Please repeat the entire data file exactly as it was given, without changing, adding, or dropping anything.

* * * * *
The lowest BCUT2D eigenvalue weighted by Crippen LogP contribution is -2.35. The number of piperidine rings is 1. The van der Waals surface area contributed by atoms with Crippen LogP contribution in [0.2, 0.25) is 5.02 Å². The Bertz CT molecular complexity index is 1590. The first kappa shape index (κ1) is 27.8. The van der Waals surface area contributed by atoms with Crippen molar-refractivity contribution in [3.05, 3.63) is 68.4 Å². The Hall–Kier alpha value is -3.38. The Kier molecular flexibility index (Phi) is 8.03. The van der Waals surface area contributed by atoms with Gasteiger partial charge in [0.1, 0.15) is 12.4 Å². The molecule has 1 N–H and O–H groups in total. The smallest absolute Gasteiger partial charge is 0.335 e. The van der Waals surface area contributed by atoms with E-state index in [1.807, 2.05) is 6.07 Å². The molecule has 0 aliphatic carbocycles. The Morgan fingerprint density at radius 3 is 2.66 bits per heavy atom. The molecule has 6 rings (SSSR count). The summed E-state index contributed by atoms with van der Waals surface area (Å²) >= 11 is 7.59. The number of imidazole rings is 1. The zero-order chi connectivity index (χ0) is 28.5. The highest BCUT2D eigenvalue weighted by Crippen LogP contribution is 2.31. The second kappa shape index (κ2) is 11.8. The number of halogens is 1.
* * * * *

The lowest BCUT2D eigenvalue weighted by Crippen LogP contribution is -2.35. The number of piperidine rings is 1. The van der Waals surface area contributed by atoms with Crippen LogP contribution in [0.2, 0.25) is 5.02 Å². The Bertz CT molecular complexity index is 1590. The first kappa shape index (κ1) is 27.8. The van der Waals surface area contributed by atoms with Crippen molar-refractivity contribution in [3.05, 3.63) is 68.4 Å². The Hall–Kier alpha value is -3.38. The Kier molecular flexibility index (Phi) is 8.03. The van der Waals surface area contributed by atoms with Gasteiger partial charge in [0.1, 0.15) is 12.4 Å². The molecule has 1 N–H and O–H groups in total. The smallest absolute Gasteiger partial charge is 0.335 e. The van der Waals surface area contributed by atoms with E-state index in [1.807, 2.05) is 6.07 Å². The molecule has 0 aliphatic carbocycles. The Morgan fingerprint density at radius 3 is 2.66 bits per heavy atom. The molecule has 6 rings (SSSR count). The summed E-state index contributed by atoms with van der Waals surface area (Å²) >= 11 is 7.59. The number of imidazole rings is 1. The zero-order chi connectivity index (χ0) is 28.5. The highest BCUT2D eigenvalue weighted by Crippen LogP contribution is 2.31. The second kappa shape index (κ2) is 11.8. The number of halogens is 1.